To achieve brighter shades of pink, yellow and green, add a little red to the pink, orange to the yellow and blue to the green

You can place the cakes in the refrigerator as opposed to the freezer, but, will need to leave them in longer.

Recipe from Food Network

Rum-Raisin Apple Bundt Cake

For today’s holiday cake I bring you a Rum Cake. Rum cakes are a traditional holiday treat in the Caribbean. And yes, they have a decent amount of rum in them which normally burns off as you bake them so you don’t have to worry about a strong alcohol taste or getting a little tipsy from your dessert. Although, you can add more rum to the cake once it’s done and the cake will gladly soak it in. It’s completely up to you. One of my favorite types of rum cake is a Black Cake, it contains rum soaked fruit which help to give this cake it’s dark chocolate cake appearance. If you’re thinking it’s similar to the traditional fruit cake most people want to avoid during the holidays you are way off. It’s nothing like that. The cake I am sharing with you today has some rum soaked raisins in it, a grated apple and a nice cardamom glaze to top it off… it’s not your traditional rum cake, but delicious nonetheless.

While there was rum baked into the cake, once it was out of the oven I pierced the cake with a fork and drizzled it with a glaze consisting of more rum, confectioners’ sugar and cardamom and let it sit for twenty minutes. Per the directions after the twenty minutes I was supposed to invert the cake on a platter so it could cool completely. Unfortunately when I attempted to invert the cake it didn’t sit flat and almost broke in half because my cake didn’t end up with a flat bottom as you can see from the picture below. This was partly due to the fact that my cake baked a lot quicker than the time on the directions and I left it in the oven too long. The directions  said 65 – 75 minutes and I set my oven for 60 minutes and it was probably done in about 45 – 50 minutes.

After letting the cake cool completely,  I made a glaze using the remaining cardamom glaze and added whole milk and more powdered sugar and whisked it until it was smooth and then drizzled it over the cake and let it set.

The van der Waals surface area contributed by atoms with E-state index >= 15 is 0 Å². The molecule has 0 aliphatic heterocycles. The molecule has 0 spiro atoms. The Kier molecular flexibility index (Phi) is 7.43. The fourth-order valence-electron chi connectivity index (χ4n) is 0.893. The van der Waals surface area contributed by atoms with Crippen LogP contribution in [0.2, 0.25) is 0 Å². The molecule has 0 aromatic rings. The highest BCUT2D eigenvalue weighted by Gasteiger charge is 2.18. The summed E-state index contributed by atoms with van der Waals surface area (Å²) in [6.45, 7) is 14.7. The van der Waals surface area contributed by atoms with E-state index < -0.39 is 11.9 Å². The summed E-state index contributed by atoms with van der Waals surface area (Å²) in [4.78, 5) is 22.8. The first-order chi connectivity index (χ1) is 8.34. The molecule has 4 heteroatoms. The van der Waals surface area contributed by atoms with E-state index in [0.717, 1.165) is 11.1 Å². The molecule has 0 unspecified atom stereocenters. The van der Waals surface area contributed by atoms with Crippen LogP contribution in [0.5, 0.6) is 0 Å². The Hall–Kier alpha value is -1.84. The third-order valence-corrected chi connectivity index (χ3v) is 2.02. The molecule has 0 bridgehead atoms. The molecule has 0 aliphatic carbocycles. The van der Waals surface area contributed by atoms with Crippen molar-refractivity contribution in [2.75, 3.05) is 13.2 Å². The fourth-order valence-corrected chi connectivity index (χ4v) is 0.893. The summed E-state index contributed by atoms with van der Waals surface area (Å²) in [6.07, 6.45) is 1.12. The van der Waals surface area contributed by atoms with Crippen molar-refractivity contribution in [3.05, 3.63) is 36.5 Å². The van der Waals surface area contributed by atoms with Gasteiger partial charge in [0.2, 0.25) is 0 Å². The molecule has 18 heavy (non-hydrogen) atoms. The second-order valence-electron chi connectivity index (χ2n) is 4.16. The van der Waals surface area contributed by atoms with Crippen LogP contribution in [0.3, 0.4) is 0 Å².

And then finally enjoyed a slice and it was delicious. I normally skip adding glazes to my cakes but I am so happy I didn’t skip this one. The taste of cardamom really adds a nice layer of flavor to this cake. And in case you do need more rum, this cake is dense enough that you could pour more rum over it and it won’t fall apart.

Rum-Raisin Apple Bundt Cake

Ingredients:

1 cup raisins

3/4 cup plus 6 tablespoons spiced rum, divided

2 teaspoons baking powder

1/2 teaspoon salt

4 cups flour, divided

1 medium Golden Delicious Apple, peeled and grated (1cup)

2 1/2 sticks unsalted butter, at room temperature

1 cup dark brown sugar

4 large eggs, at room temperature

1 teaspoon vanilla extract

1/4 teaspoon ground cardamom

2 cups confectioners’ sugar, divided

1 tablespoon whole milk

Directions:

Preheat the oven to 350 F. Spray a Bundt pan with baking spray (or grease and flour). Combine the raisins and 3/4 cup of the rum in a small bowl and microwave for a minute. Drain the raisins and reserve the rum.

Whisk the baking powder, salt and 3 1/2 cups of the flour in a medium bowl. In another bowl, toss together the drained raisins, grated apple and remaining 1/2 cup of flour.

Beat the butter and sugars in a large bowl with an electric mixer on medium speed until light and fluffy. Add the eggs, 1 at a time, beating well after each addition. Beat in the vanilla extract.

Add the flour mixture in 3 parts, alternating with the reserved rum, beginning and ending with the flour mixture. Mix until just combined. Fold in the raisin mixture.

Spoon the batter in the prepared Bundt pan and bake until a cake tester inserted comes out clean, about 60 to 75 minutes.

Meanwhile, whisk together the cardamom, 1 cup of confectioners’ sugar and the remaining 6 tablespoons on rum in a small bowl.

After removing the cake from the oven pierce the bottom all over with a form and drizzle 1/2 cup of the cardamom glaze over the cake. Let the cake stand for 20 minutes and then invert onto a plate and let cool completely.

Whisk milk, remaining confectioners’ sugar and cardamom glaze and then drizzle over the cooled cake.

Recipe from Real Simple

Yule Log Cake

Each day this week I will be bringing you a cake / cupcake idea that is perfectly festive for this time of the year… It’s Holiday Cake Week.

To kick off Holiday Cake Week a traditional cake seen around the holidays… A Yule Log Cake. It originated in France and is a sponge cake rolled and then frosted with chocolate frosting to resemble a tree bark. Customarily a small portion of the cake is cut off and either placed on top of the cake or protruding from the side of the cake to resemble a chopped off branch. The cake can then be furthered decorated with powdered sugar to resemble snow, fresh berries, mushrooms made of marzipan and so forth.

I opted to go the easy route with my cake and used a box cake mix and a container of vanilla frosting for the filling. Also, while the recipe didn’t call for it, I ended up a slicing off a portion of the cake and placing it on the side to get that traditional branch look. And to top it off, I sifted confectioners’ sugar over the cake and placed some decorative holly berry picks I got from a local craft store around it.

Yule Log Cake

Ingredients:

Cake:

6 eggs

1 box of Devil’s food cake mix

1/2 cup water

1/4 cup vegetable oil

1 tablespoon confectioners’ sugar